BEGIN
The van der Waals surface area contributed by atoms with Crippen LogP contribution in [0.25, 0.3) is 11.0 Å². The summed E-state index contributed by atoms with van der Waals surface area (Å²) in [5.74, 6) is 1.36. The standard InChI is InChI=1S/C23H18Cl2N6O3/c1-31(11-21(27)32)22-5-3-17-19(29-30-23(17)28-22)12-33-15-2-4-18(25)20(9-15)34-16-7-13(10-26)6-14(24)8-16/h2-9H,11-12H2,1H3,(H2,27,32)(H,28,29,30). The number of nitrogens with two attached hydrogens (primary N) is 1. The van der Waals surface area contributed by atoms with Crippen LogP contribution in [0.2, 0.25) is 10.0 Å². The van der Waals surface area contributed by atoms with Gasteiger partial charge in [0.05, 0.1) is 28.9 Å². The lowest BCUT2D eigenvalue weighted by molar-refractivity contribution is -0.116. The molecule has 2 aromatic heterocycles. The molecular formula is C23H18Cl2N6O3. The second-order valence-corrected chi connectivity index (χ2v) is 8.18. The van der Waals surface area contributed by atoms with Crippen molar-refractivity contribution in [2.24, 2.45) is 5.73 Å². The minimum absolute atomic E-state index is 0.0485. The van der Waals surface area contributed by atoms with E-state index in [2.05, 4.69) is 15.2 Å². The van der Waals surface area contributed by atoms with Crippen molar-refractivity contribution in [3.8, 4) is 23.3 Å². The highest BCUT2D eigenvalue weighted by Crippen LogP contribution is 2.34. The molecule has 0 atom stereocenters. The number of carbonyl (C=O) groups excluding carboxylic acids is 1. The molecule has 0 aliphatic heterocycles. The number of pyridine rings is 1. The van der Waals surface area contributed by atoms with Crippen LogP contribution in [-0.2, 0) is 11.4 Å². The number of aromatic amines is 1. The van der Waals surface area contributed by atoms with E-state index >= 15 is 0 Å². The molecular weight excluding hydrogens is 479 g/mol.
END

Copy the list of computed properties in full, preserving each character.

The van der Waals surface area contributed by atoms with Crippen LogP contribution in [0.25, 0.3) is 11.0 Å². The summed E-state index contributed by atoms with van der Waals surface area (Å²) in [5.74, 6) is 1.36. The standard InChI is InChI=1S/C23H18Cl2N6O3/c1-31(11-21(27)32)22-5-3-17-19(29-30-23(17)28-22)12-33-15-2-4-18(25)20(9-15)34-16-7-13(10-26)6-14(24)8-16/h2-9H,11-12H2,1H3,(H2,27,32)(H,28,29,30). The number of nitrogens with two attached hydrogens (primary N) is 1. The van der Waals surface area contributed by atoms with Crippen LogP contribution in [0.2, 0.25) is 10.0 Å². The van der Waals surface area contributed by atoms with Gasteiger partial charge in [0.05, 0.1) is 28.9 Å². The lowest BCUT2D eigenvalue weighted by molar-refractivity contribution is -0.116. The molecule has 2 aromatic heterocycles. The molecular formula is C23H18Cl2N6O3. The second-order valence-corrected chi connectivity index (χ2v) is 8.18. The van der Waals surface area contributed by atoms with Crippen molar-refractivity contribution in [2.24, 2.45) is 5.73 Å². The minimum absolute atomic E-state index is 0.0485. The van der Waals surface area contributed by atoms with E-state index in [2.05, 4.69) is 15.2 Å². The van der Waals surface area contributed by atoms with Crippen molar-refractivity contribution in [3.8, 4) is 23.3 Å². The highest BCUT2D eigenvalue weighted by Crippen LogP contribution is 2.34. The molecule has 0 atom stereocenters. The number of carbonyl (C=O) groups excluding carboxylic acids is 1. The molecule has 0 aliphatic heterocycles. The number of pyridine rings is 1. The van der Waals surface area contributed by atoms with Crippen LogP contribution in [-0.2, 0) is 11.4 Å². The number of aromatic amines is 1. The van der Waals surface area contributed by atoms with E-state index >= 15 is 0 Å². The molecular weight excluding hydrogens is 479 g/mol.